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225 Years of Tar Heels: Emily Steel

Emily Steel's reporting at The New York Times sparked a national conversation on sexual misconduct and gender equity.

Emily Steel

225 Years.Editor’s note: In honor of the University’s 225th anniversary, we will be sharing profiles throughout the academic year of some of the many Tar Heels who have left their heelprint on the campus, their communities, the state, the nation and the world.

New York Times investigative reporter Emily Steel’s first story on Fox News’ Bill O’Reilly had nothing to do with sexual harassment, but the star’s strong reaction to the story — a threatening phone call during the reporting — stuck with Steel. The 2006 Carolina graduate and her writing partner Michael Schmidt decided to dig deeper into O’Reilly’s record and the culture at Fox News in the wake of an explosive harassment lawsuit in the summer of 2016.

What they found would ignite a national conversation on sexual misconduct and gender equity.

In April 2017, they published an investigation revealing $13 million in settlements paid to five women who had accused O’Reilly of sexual harassment and inappropriate behavior. O’Reilly lost his position at Fox News, and months later, Steel and Schmidt reported on a sixth settlement for $32 million, bringing the total payouts to $45 million.

Steel, along with other Times writers, spent the next year reporting on powerful men from a variety of industries who accusers said had held back their careers, destroyed their personal lives and used money and intimidation to buy their silence. These stories helped fuel the #MeToo movement, which gained momentum as women all over the country began to speak out against sexual harassment. In part due to Steel’s reporting, this coverage earned the paper a 2018 Pulitzer Prize for Public Service.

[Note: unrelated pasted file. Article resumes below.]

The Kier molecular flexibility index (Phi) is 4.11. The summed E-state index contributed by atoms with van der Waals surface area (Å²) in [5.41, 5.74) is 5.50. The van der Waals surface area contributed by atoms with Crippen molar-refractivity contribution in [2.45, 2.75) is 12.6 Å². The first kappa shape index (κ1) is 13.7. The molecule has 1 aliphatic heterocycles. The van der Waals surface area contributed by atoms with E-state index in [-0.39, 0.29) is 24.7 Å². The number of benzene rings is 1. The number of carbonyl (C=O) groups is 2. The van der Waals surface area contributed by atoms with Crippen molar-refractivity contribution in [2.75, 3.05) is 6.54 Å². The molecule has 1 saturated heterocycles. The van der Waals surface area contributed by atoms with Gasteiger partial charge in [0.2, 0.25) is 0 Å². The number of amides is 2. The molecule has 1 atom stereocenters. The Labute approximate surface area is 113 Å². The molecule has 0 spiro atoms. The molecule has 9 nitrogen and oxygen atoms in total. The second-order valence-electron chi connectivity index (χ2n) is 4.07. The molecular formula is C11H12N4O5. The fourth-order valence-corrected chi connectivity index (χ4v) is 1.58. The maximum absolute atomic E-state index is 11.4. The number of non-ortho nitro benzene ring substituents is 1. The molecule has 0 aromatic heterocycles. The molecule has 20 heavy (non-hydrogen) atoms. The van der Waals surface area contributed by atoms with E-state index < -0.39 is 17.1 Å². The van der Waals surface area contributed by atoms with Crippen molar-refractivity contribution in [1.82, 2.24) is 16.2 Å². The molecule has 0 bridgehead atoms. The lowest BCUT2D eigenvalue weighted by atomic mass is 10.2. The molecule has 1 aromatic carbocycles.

Steel, who got her start writing for The Daily Tar Heel, is known for her tenacity in investigative reporting. When one source was reluctant to share her story, Steel broke the ice by dropping in on her Pilates class — across the country in Los Angeles.

“It could be pretty overwhelming, and I got heartsick listening to these stories,” Steel told The DTH after her Pulitzer announcement. “I remember calling my mom and just breaking down in tears and she was like, ‘Emily you’re doing this reporting for a reason and it’s important.’”

Steel appears regularly on panels all over the world to talk about reporting on issues of sexual harassment and assault, along with gender issues at large. On Carolina’s campus, she appeared on a panel with other notable DTH alumni for their 125th anniversary and at the School of Media and Journalism’s event “Holding Power Accountable: Reporting on Sexual Misconduct.”